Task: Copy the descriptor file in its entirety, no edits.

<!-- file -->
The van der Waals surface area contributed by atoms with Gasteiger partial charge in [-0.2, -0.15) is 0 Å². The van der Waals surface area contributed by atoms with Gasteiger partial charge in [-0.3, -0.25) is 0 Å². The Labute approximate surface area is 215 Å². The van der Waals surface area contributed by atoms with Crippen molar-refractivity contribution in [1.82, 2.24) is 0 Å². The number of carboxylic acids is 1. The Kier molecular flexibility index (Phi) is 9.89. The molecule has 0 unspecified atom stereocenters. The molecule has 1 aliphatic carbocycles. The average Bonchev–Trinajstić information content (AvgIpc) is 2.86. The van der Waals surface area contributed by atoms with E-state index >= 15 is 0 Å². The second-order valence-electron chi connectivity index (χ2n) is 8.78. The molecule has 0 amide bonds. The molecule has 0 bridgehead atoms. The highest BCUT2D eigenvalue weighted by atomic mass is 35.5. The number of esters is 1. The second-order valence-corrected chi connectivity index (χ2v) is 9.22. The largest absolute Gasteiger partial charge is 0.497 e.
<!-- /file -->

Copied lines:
The van der Waals surface area contributed by atoms with Gasteiger partial charge in [-0.2, -0.15) is 0 Å². The van der Waals surface area contributed by atoms with Gasteiger partial charge in [-0.3, -0.25) is 0 Å². The Labute approximate surface area is 215 Å². The van der Waals surface area contributed by atoms with Crippen molar-refractivity contribution in [1.82, 2.24) is 0 Å². The number of carboxylic acids is 1. The Kier molecular flexibility index (Phi) is 9.89. The molecule has 0 unspecified atom stereocenters. The molecule has 1 aliphatic carbocycles. The average Bonchev–Trinajstić information content (AvgIpc) is 2.86. The van der Waals surface area contributed by atoms with E-state index >= 15 is 0 Å². The second-order valence-electron chi connectivity index (χ2n) is 8.78. The molecule has 0 amide bonds. The molecule has 0 bridgehead atoms. The highest BCUT2D eigenvalue weighted by atomic mass is 35.5. The number of esters is 1. The second-order valence-corrected chi connectivity index (χ2v) is 9.22. The largest absolute Gasteiger partial charge is 0.497 e.